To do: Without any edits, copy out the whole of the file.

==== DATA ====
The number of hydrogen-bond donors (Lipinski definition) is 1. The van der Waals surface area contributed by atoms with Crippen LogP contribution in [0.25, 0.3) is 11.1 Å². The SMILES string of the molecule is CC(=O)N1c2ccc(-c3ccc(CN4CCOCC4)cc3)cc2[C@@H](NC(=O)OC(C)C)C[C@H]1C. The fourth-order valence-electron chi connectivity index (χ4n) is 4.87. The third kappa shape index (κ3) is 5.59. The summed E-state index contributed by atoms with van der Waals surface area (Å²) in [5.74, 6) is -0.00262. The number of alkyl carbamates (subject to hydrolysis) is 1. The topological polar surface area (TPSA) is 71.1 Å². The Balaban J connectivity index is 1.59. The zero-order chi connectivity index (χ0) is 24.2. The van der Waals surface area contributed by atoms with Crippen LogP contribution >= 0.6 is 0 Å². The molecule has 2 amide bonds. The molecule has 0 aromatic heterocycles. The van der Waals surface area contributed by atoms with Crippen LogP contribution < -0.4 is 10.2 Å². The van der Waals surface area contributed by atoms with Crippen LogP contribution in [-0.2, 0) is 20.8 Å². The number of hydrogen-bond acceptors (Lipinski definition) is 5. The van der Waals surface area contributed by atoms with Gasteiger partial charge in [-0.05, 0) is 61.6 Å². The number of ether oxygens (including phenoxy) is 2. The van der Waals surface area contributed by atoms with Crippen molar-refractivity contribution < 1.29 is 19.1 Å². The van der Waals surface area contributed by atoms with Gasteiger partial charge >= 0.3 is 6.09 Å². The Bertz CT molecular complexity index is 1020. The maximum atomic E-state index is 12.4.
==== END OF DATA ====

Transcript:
The number of hydrogen-bond donors (Lipinski definition) is 1. The van der Waals surface area contributed by atoms with Crippen LogP contribution in [0.25, 0.3) is 11.1 Å². The SMILES string of the molecule is CC(=O)N1c2ccc(-c3ccc(CN4CCOCC4)cc3)cc2[C@@H](NC(=O)OC(C)C)C[C@H]1C. The fourth-order valence-electron chi connectivity index (χ4n) is 4.87. The third kappa shape index (κ3) is 5.59. The summed E-state index contributed by atoms with van der Waals surface area (Å²) in [5.74, 6) is -0.00262. The number of alkyl carbamates (subject to hydrolysis) is 1. The topological polar surface area (TPSA) is 71.1 Å². The Balaban J connectivity index is 1.59. The zero-order chi connectivity index (χ0) is 24.2. The van der Waals surface area contributed by atoms with Crippen LogP contribution >= 0.6 is 0 Å². The molecule has 2 amide bonds. The molecule has 0 aromatic heterocycles. The van der Waals surface area contributed by atoms with Crippen LogP contribution < -0.4 is 10.2 Å². The van der Waals surface area contributed by atoms with Crippen LogP contribution in [-0.2, 0) is 20.8 Å². The number of hydrogen-bond acceptors (Lipinski definition) is 5. The van der Waals surface area contributed by atoms with Gasteiger partial charge in [-0.05, 0) is 61.6 Å². The number of ether oxygens (including phenoxy) is 2. The van der Waals surface area contributed by atoms with Crippen molar-refractivity contribution < 1.29 is 19.1 Å². The van der Waals surface area contributed by atoms with Gasteiger partial charge >= 0.3 is 6.09 Å². The Bertz CT molecular complexity index is 1020. The maximum atomic E-state index is 12.4.